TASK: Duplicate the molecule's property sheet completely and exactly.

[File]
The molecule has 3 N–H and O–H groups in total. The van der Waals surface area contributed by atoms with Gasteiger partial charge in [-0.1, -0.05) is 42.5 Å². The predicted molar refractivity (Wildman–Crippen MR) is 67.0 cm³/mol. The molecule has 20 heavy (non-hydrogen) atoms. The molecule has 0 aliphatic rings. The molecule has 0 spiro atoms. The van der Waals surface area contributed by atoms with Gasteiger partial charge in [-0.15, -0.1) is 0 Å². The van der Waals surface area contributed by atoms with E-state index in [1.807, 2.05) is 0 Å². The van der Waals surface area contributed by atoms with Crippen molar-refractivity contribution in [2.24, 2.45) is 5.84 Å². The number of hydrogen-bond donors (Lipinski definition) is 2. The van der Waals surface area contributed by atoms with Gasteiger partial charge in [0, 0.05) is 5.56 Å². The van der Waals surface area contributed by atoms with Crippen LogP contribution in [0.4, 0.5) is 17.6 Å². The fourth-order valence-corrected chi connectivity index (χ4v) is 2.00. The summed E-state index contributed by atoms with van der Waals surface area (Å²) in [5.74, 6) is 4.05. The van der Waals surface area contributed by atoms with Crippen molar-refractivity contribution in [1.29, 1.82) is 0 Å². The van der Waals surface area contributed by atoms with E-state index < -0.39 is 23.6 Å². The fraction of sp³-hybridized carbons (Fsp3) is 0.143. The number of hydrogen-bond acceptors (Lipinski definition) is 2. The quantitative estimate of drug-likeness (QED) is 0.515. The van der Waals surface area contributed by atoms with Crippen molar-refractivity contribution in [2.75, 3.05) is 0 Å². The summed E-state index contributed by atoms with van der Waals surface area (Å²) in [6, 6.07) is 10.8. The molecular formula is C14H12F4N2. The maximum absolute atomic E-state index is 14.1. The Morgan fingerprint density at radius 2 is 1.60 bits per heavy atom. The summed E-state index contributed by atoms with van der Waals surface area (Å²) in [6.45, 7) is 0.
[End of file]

The molecule has 3 N–H and O–H groups in total. The van der Waals surface area contributed by atoms with Gasteiger partial charge in [-0.1, -0.05) is 42.5 Å². The predicted molar refractivity (Wildman–Crippen MR) is 67.0 cm³/mol. The molecule has 20 heavy (non-hydrogen) atoms. The molecule has 0 aliphatic rings. The molecule has 0 spiro atoms. The van der Waals surface area contributed by atoms with Gasteiger partial charge in [-0.15, -0.1) is 0 Å². The van der Waals surface area contributed by atoms with E-state index in [1.807, 2.05) is 0 Å². The van der Waals surface area contributed by atoms with Crippen molar-refractivity contribution in [2.24, 2.45) is 5.84 Å². The number of hydrogen-bond donors (Lipinski definition) is 2. The van der Waals surface area contributed by atoms with Gasteiger partial charge in [0, 0.05) is 5.56 Å². The van der Waals surface area contributed by atoms with Crippen LogP contribution in [0.4, 0.5) is 17.6 Å². The fourth-order valence-corrected chi connectivity index (χ4v) is 2.00. The summed E-state index contributed by atoms with van der Waals surface area (Å²) in [5.74, 6) is 4.05. The van der Waals surface area contributed by atoms with Crippen molar-refractivity contribution in [1.29, 1.82) is 0 Å². The van der Waals surface area contributed by atoms with E-state index < -0.39 is 23.6 Å². The fraction of sp³-hybridized carbons (Fsp3) is 0.143. The number of hydrogen-bond acceptors (Lipinski definition) is 2. The quantitative estimate of drug-likeness (QED) is 0.515. The van der Waals surface area contributed by atoms with Crippen molar-refractivity contribution in [2.75, 3.05) is 0 Å². The summed E-state index contributed by atoms with van der Waals surface area (Å²) in [6, 6.07) is 10.8. The molecular formula is C14H12F4N2. The maximum absolute atomic E-state index is 14.1. The Morgan fingerprint density at radius 2 is 1.60 bits per heavy atom. The summed E-state index contributed by atoms with van der Waals surface area (Å²) in [6.45, 7) is 0.